No surprises from Nintendo at E3 2013

LOS ANGELES—Microsoft and Sony spent all day Monday pushing console gaming into the future with a focus on cloud-connected features, mobile integration, and a parade of new games like Titanfall and The Crew.

However, the 45-minute Nintendo Direct video aired Tuesday at E3 proved that the Japanese gaming giant is taking a decidedly different—and much safer—tack for the foreseeable future.

Nintendo is kicking it old school.

No doubt hoping to silence the complaints about the dreary selection of titles available for the Wii U, Nintendo unveiled a slew of games this morning that heavily relied on the star power of the company’s deep bench.

Mario, Link, Donkey Kong, Pikmin, and even former arch-rival Sonic the Hedgehog are all putting in time on Nintendo’s platforms in the coming months. It’s enough to make an older gamer swoon.

Mario Kart 8 looks great, but it's not particularly innovative.

But still…You can’t help but shake the feeling that Nintendo played it safe this year.

Game round-up

Super Mario 3D World looks like a four-player open-world blast, but at its heart, the game basically seems to be a mix of last year’s Super Mario Bros. U and the classic Super Mario Bros. 2 NES game. (Toad and Princess Peach join forces with Mario and Luigi, each bringing a unique power to the table.)

Smash Bros. is back, with Mega Man and the Wii Fit lady.

Mario Kart 8 tosses in new, gravity-defying carts, but it’s essentially just another refresh created solely to bring the crowd-pleasing game to the Wii U. The as-yet-unnamed Super Smash Bros. sequel adds Mega Man to the mix (Yessssss!) but little else.

  • The 3DS-bound Legend of Zelda: A Link Between Worlds, set in the same universe as the Super Nintendo Entertainment System (SNES) Link to the Past.
  • Pikmin 3, once a launch title for the system, now due on the market in August.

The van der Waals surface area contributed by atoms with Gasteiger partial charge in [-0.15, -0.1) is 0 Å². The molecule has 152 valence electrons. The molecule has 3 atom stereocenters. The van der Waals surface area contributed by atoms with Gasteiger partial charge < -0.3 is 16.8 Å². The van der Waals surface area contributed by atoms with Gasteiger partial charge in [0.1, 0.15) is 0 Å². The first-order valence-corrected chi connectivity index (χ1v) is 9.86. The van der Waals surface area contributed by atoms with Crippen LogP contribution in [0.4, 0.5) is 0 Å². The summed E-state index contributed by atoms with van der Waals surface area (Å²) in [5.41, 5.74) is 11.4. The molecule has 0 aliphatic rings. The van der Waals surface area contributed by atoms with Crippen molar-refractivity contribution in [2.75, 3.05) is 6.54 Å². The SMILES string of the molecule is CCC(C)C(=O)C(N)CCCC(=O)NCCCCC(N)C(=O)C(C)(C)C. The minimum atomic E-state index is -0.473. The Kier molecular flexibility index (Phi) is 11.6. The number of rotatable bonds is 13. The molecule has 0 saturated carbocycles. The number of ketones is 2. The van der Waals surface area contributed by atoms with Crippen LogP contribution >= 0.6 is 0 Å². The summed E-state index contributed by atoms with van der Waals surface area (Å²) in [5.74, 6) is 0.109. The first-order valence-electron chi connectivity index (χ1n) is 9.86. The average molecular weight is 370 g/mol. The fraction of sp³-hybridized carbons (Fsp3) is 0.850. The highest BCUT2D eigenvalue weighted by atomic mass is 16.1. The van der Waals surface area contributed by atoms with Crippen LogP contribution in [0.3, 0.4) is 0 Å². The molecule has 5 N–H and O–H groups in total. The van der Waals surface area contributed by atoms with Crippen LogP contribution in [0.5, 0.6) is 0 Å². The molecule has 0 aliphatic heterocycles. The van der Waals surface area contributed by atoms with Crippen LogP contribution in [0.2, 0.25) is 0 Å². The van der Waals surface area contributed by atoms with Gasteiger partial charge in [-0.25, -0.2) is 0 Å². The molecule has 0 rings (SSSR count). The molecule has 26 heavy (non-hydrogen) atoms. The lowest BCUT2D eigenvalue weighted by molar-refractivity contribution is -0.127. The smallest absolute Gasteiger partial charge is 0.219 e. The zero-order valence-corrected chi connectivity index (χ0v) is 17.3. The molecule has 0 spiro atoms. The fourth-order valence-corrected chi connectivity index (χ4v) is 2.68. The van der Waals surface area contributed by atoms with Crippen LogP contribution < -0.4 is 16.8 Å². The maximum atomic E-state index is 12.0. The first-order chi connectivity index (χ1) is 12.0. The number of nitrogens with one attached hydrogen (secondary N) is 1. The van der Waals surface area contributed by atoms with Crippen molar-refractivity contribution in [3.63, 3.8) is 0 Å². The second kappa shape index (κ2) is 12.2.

• The platform adventure Donkey Kong Country: Tropical Freeze (from the aptly-named Retro Studios).
  • An HD update to The Legend of Zelda: The Wind Waker.
  • Pokemon X and Pokemon Y. (Can you get excited about "new Fairy type" as a feature?)
  • Numerous ports of big-name third-party titles, including Splinter Cell: Blacklist, Batman: Arkham Origins, and Assassin’s Creed 4: Black Flag.

I could go on and on. (Adding insult to injury, the one update I’d love to see—a Metroid refresh—was nowhere to be seen.)

Donkey Kong Country is great, but it's not a system-seller.

What’s more, many of these games won’t even be available until the very end of this year, and some—including Mario Kart 8, X, Bayonetta 2, and a mech-tacular new RPG from Monolithsoft, the maker of Xenogears and Xenoblade Chronicles—won’t hit the streets until 2014.

A solid single, but Nintendo needed a home run

Now, that’s not to say Nintendo’s newly unveiled software lineup is a complete disappointment. Even though all these titles stick to safe, well-known themes, they’re still mostly in-house Nintendo properties—and Nintendo games are always a blast to play.

I’d go so far as to say that most people who have bought a Wii U have done so just to have an opportunity to go hands-on with modern updates of Nintendo classics.

Nevertheless, all the buzz here at E3 is about the Microsoft Xbox One and the Sony PlayStation 4. Nintendo’s software lineup shows that die-hard Nintendo fans will get more of what they’re looking for in the coming months, but it isn’t dazzling enough to steal any of the thunder away from Microsoft or Sony.

Nintendo Wii U

The Wii U was the first next-gen console out of the gate, and it’s the lowest-priced one to boot. Even still, sales of the console have been lackluster at best . Staring at the list of games announced by Nintendo this morning, one can’t help but wonder: Is sticking to its roots really the best move for Nintendo, or would the gaming giant be better served by reducing the focus on its links to the past and shaking things up a bit?

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